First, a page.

WASHINGTON -- Testimony before a Democratic congressional committee yesterday put a Rhode Island contractor at the center of a controversy over how U.S.-occupation forces in post-invasion Iraq disbursed and accounted for hundreds of millions of dollars.
Franklin Willis, a former official with the Coalition Provision Authority, told the Senate Democratic Policy Commmittee that Iraq, after the fall of Saddam Hussein, was "like the Wild West -- awash in $100 bills."
Willis described how, during one point in the summer of 2003, Middletown-based contractor Custer Battles was paid with $2 million in fresh U.S. bills, stuffed into a gunnysack.
Willis said the cash was a partial payment on a $16-million contract that Custer Battles had won to provide security for eventual civilian flights at the Baghdad International Airport.
Willis noted pointedly such flights have never occurred on a regular basis since the U.S. invasion but that Custer Battles continued to seek and win other kinds of security jobs from the CPA.
"This is a scandal," Senate Minority Leader Harry Reid, D-Nev., said. "This is the tip of the iceberg. This is unbelievable."
Michael J. Battles, a Custer Battles co-founder and a onetime Army officer and GOP congressional candidate, confirmed some of the hearing's more dramatic story lines, including the disbursal of huge sums in shrink-wrapped bricks of cash in the chaotic atmosphere of post-invasion Baghdad in the summer of 2003.
Battles also said in an interview that his company would have prefered to deal in wire transfers or other instruments besides cash and he said he agreed with much of Willis' criticism of the CPA's unorthodox battlefield contracting practices
Yesterday's hearing came just two weeks after an audit of the CPA by the special inspector general for Iraqi reconstruction found the agency had failed to provide proper oversight of ministry spending, issued unauthorized contracts and lost track of $9 billion in Iraqi funds.
In response to that criticism, L. Paul Bremer III, the former administrator of the authority, had strongly defended the agency's financial practices.
Bremer said auditors mistakenly assumed that "Western-style budgeting and accounting procedures could be immediately and fully implemented in the midst of a war."
Also testifying yesterday was Alan M. Grayson, a lawyer representing two self-described "whistleblowers" who worked with Custer Battles in Iraq. Grayson told a panel of two senators and a congressman, "In our case, the Bush administration has not lifted a finger to recover tens of millions of dollars that our whistleblowers allege were stolen from the government."
Battles called it "outrageous" that the committee relied so heavily on allegations by Grayson's clients, whom Battles described as an embittered former employee and a former business associate with a big financial stake in the success of the civil suit against his company.
"I am absolutely mystified that such a biased party as Mr. Grayson was allowed to testify and we were not contacted," said Battles said in a telephone interview. "This has my blood boiling."
Battles noted that the Justice Department examined the allegations contained in the civil suit and declined last October to prosecute Custer Battles.
But Battles acknowledged that the Pentagon has barred his company from government contracts and has withheld payment of millions of dollars, pending its investigation. Battles said that ban, which his company has appealed, was based mainly on what he called the false allegations of a former employee fired in Iraq in 2003 and a former subcontractor who failed in an effort to become an equity partner in Custer Battles.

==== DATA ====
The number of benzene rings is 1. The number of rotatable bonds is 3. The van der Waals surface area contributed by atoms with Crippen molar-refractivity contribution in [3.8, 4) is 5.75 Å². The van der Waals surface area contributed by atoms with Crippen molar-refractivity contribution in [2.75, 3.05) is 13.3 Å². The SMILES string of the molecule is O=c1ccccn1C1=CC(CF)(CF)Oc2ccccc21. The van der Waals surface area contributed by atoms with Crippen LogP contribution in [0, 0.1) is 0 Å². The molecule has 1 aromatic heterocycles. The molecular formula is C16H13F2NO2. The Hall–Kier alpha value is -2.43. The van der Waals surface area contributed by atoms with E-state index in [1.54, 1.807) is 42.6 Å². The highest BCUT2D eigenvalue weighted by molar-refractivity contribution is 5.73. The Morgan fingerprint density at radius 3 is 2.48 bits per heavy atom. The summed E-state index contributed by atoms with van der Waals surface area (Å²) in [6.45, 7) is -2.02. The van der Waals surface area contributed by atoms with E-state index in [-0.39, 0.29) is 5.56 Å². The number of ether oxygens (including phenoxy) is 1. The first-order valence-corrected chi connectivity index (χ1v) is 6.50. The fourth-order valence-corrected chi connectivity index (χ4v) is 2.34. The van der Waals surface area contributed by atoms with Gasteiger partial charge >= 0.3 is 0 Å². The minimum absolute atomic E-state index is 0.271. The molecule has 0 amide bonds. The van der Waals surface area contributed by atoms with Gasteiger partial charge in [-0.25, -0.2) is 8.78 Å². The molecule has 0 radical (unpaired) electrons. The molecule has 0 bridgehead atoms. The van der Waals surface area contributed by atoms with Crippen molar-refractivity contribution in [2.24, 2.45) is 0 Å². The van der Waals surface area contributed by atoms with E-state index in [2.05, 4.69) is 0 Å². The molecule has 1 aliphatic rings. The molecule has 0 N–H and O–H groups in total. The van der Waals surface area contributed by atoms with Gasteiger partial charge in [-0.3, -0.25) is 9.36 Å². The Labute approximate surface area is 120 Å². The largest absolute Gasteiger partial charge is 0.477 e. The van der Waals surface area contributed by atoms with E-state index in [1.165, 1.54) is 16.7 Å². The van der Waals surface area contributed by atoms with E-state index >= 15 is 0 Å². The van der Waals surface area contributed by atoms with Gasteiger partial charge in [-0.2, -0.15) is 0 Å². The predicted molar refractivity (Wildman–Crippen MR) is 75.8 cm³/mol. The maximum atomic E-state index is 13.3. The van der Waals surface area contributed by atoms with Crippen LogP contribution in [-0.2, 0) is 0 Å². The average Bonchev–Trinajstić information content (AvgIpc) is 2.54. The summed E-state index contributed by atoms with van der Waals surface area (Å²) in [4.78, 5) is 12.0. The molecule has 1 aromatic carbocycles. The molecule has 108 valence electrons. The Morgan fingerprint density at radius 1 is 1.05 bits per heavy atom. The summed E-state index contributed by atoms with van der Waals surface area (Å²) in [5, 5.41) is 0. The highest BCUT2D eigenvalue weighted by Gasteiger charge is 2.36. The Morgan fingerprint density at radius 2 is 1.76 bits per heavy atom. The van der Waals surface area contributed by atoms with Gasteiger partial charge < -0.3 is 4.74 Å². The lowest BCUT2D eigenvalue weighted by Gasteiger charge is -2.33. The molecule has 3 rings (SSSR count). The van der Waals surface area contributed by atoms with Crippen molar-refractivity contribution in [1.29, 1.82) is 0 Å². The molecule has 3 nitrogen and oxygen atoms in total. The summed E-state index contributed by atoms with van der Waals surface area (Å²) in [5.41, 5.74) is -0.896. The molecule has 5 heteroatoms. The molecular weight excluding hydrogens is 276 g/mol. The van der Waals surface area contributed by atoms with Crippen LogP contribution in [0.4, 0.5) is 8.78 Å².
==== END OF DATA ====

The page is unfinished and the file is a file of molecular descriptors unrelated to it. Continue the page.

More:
Sen. Byron L. Dorgan, the North Dakotan who is chairman of the Democratic Policy Committee, acknowledged that he had not invited any representative of Custer Battle to appear at yesterday's hearing. Dorgan said Democrats held a partisan hearing because Republicans in Congress and the Bush administration have not done a good job of investigating alleged contract irregularities in post-war Iraq.
Custer Battles says it won tens of millions of dollars worth of competitively bid government contracts in post-invasion Iraq. Battles said that there were no breaches of airport security during the time that his firm was under government contract. He conceded that the anticipated civilian flights never took place but he ascribed that failure on the unanticipated violence of the continuing insurgency.
Grayson's testimony largely summerized a civil lawsuit brought by his clients, Robert J. Isakson and William D. Baldwin, against Custer Battles early last year. Isakson was a Custer Battles employee for a time and Baldwin was a contractor doing business in Iraq.
They alleged tens of million of dollars of "false claims" under the company's contracts with the CPA -- a charge that Battles and his partner, Scott Custer, have denied.
Justice Department spokesman Charles Miller confirmed yesterday that federal prosecutors had declined to press the case against Custer Battles that Grayson had developed.
Marine Lt. Col. Roseann Lynch, a spokeswoman for the Defense Department, had no comment on whether the Custer Battles contracts are being investigated by the Pentagon's inspector general.
Find out more about the Coalition Provisional Authority, audits of its activities, and the Custer Battles company, via related Web sites, at:
Browse several reports from the office of the Special Inspector General for Iraq Reconstruction on Coalition Provisional Authority activities
Read a Congressional Research Service report on the origins of Coalition Provisional Authority
Look back at the Coalition Provisional Authority own reports on its efforts
More about Custer Battles from the company's Web site
More about the Senate Democratic Policy Committee
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